Technology giants have been lifting the curtains on the diversity statistics of their workforces recently and the pictures aren’t pretty: the overwhelming majority working at Facebook, Google, Yahoo and LinkedIn are male and white, or male and Asian.
But the good news is that the companies’ sudden transparency comes with new intentions to seek talent in a wider range of places and to help train students of color in computer sciences.
Facebook last week disclosed that 69 percent of its global workforce is male and that 57 percent of its U.S. workforce is white and another 34 percent Asian. Only 2 percent of its U.S. workers are African American and only 4 percent are Hispanic.
But before we get all hot under the collar, those percentages are almost identical to Google’s and LinkedIn’s and Yahoo’s. Google disclosed last month that 70 percent of its global workforce is male. Meanwhile, exactly 91 percent of employees are white or Asian at each of these three giants, Facebook, Google and LinkedIn. Yahoo is only a miniscule better at 89 percent. African Americans are 2 percent of employees at each of them. (see above chart for the percentage statistics of each company.)
And they all intend to change. “At Facebook, diversity is essential to achieving our mission. We build products to connect the world, and this means we need a team that understands and reflects many different communities, backgrounds and cultures,” said said Maxine Williams, Global Head of Diversity at Facebook
Google hired Oakland-based Kapor Center for Social Impact to help it figure out how to diversify its workforce and cultivate a pipeline of computer scientists and engineers starting at high schools. The Kapor Center and Google will also be organizing conferences about these issues.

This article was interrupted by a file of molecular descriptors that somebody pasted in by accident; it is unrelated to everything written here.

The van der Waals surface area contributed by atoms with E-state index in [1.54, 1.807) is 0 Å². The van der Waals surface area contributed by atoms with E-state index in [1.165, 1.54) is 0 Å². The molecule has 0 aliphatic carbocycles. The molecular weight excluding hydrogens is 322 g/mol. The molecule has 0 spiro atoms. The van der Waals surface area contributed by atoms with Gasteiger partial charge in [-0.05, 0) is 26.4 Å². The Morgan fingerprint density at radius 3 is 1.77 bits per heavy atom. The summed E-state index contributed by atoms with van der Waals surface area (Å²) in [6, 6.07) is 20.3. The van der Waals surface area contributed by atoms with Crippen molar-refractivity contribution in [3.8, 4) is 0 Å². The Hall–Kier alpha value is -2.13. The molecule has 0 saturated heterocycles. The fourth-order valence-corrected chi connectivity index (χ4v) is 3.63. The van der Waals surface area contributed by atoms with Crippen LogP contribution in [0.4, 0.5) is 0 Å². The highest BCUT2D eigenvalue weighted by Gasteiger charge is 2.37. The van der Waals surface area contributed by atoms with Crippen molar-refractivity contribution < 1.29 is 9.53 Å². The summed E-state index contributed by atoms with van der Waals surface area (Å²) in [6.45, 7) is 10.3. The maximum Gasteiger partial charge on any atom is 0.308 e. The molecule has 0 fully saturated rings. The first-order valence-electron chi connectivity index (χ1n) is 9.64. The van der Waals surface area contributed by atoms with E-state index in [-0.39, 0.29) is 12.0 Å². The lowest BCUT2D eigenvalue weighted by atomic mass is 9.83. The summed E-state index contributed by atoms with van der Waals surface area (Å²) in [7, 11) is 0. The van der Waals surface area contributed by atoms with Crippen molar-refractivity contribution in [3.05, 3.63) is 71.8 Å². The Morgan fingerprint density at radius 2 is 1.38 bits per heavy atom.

Freada Kapor Klein, co-chair of Kapor and founder of Level the Playing Field Institute which attracts students of color to the sciences, looks upon the past several weeks’ disclosures by tech companies as a huge step forward.
“We are seeing nothing short of a seismic shift in our field. For years, tech leaders have perpetuated the myth that Silicon Valley is a meritocracy. Once we recognize it as a myth we can get down to the hard work of making the myth a reality,” she said.
Oakland’s social justice community may have gotten the whole conversation started. Back in the winter, Oakland groups held a huge hackathon, specifically inviting African American youth to participate, but open to anyone. Hundreds of middle school and high school and college youth attended, joined in groups and created dozens of apps. Mentors from the tech field were on hand to encourage them.
Oakland holds a plethora of organizations trying to diversify tech and bring young people from underrepresented demographics into the field close the digital divide: the Hidden Genius Project, YesWeCode, Black Girls Code, Hack the Hood, Level the Playing Field are all based here – as well as the principals behind Pitch Mixer.
Google invested $500,000 in Oakland’s Hack the Hood program, which trains low-income youth of color in web design and coding skills, who then help small inner-city businesses get online by building them web sites.
Mitch Kapor, co-chair of Kapor Center who played a major role in the Oakland hackathon said after Facebook released numbers:
“Diversifying tech is not just good for underrepresented communities, it’s good for tech. We find that entrepreneurs tend to solve problems based on their lived experience. If Silicon Valley represents a narrow slice of society, we end up with a narrow band of solutions.”
Yea and nobody wants that.